Handmade Detroit

This collective of local crafters prides itself on "putting the D in D.I.Y." They put on the biggest indie craft fair in Michigan, the Detroit Urban Craft Fair, which hosts 100 local makers every December. It's a one-stop stop when you're looking for pick up something unique for everyone on your list.

Mitten Crate

Want to get a little bit of Michigan delivered to your front door every month? Mitten Crate is one of those mail-order services that puts together fun, new, and locally made products for you to try. Sure, you could give it as a gift, but don't forget to order a subscription for yourself.

City Bird

What seems like decades ago, but was really only a few years, a brother and sister opened this boutique in Cass Corridor on West Canfield. Now, Andy and Emily Linn's gift shop is probably one of the best known in the city. A recent expansion has given metro Detroiters even more square footage to shop in. Stop by for greeting cards, etched glass tumblers, Michigan-shaped cutting boards, T-shirts, and more.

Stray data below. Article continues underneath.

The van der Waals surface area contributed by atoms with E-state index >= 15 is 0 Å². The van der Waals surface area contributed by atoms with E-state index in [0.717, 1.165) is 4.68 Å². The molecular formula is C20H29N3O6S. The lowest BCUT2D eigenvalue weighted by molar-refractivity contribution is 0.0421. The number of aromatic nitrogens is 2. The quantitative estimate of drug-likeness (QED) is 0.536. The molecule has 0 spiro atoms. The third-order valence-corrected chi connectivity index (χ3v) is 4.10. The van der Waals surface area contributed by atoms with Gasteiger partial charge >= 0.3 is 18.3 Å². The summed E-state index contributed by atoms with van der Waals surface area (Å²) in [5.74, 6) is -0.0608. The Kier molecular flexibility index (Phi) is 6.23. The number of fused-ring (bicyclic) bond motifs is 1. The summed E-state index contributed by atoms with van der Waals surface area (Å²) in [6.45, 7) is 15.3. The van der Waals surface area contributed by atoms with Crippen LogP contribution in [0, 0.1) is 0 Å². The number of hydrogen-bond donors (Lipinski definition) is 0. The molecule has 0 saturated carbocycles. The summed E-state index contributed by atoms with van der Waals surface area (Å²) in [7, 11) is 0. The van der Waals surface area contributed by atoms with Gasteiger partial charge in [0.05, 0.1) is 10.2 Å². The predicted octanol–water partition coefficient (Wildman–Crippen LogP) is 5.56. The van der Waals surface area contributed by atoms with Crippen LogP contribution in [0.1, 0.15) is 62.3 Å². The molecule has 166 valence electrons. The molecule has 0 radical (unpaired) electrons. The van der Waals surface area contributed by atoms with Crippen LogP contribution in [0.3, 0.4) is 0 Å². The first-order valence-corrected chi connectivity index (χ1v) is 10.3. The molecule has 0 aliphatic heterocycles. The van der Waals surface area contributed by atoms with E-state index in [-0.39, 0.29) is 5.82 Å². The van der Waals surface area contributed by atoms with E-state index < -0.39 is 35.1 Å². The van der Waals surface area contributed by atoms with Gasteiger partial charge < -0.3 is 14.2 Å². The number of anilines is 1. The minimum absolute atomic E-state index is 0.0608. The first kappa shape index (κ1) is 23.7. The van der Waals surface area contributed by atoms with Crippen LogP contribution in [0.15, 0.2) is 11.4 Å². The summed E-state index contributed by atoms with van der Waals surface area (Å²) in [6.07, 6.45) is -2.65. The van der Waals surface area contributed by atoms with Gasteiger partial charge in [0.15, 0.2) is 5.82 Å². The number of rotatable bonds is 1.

If you're looking for a cool gift and don't mind spending a little extra dough, Willy's is the perfect place. While prices are a little, well, pricey, their goods are often one-of-a-kind and they carry a lot of Michigan brands and designers. Their stock rotates, so pop by often to check out what's new.

Vagrants and Valentines

This locally owned jewelry maker buys broken pieces and fixes them up to sell on the cheap, but she's also got a higher end line of necklaces she makes using bullet casings, feathers, and other trinkets. You'll usually spot owner Heather Franklin in a booth at festivals like Ferndale's DIY, but if you can't wait until summer, hit up her website, ilovevv.com for some funky finds.



Heavy-duty threads are the name of the game at Carhartt. Men and women who work in construction trades count on their lined jackets, coveralls, and steel-toed boots. You can shop online or pick up their threads at just about any sporting store. Plus, this Michigan-based company just announced they'll be opening a store in Midtown this year.


Established way, way back in 1883 in Rockford, Wolverine has long been supplying Michiganders with the durable shoes our climate calls for. Of course, they're not all work boots and steel toes. Wolverine also makes some very stylish kicks for men that like the rugged, yet well-kempt look.

Joe Faris

This Detroit-based designer gained some fame from appearing on Project Runway before bringing his talents back to Detroit. He started Fashion in Detroit where he showcases not only his jeans and sexy leather jackets, but also the works of other locals.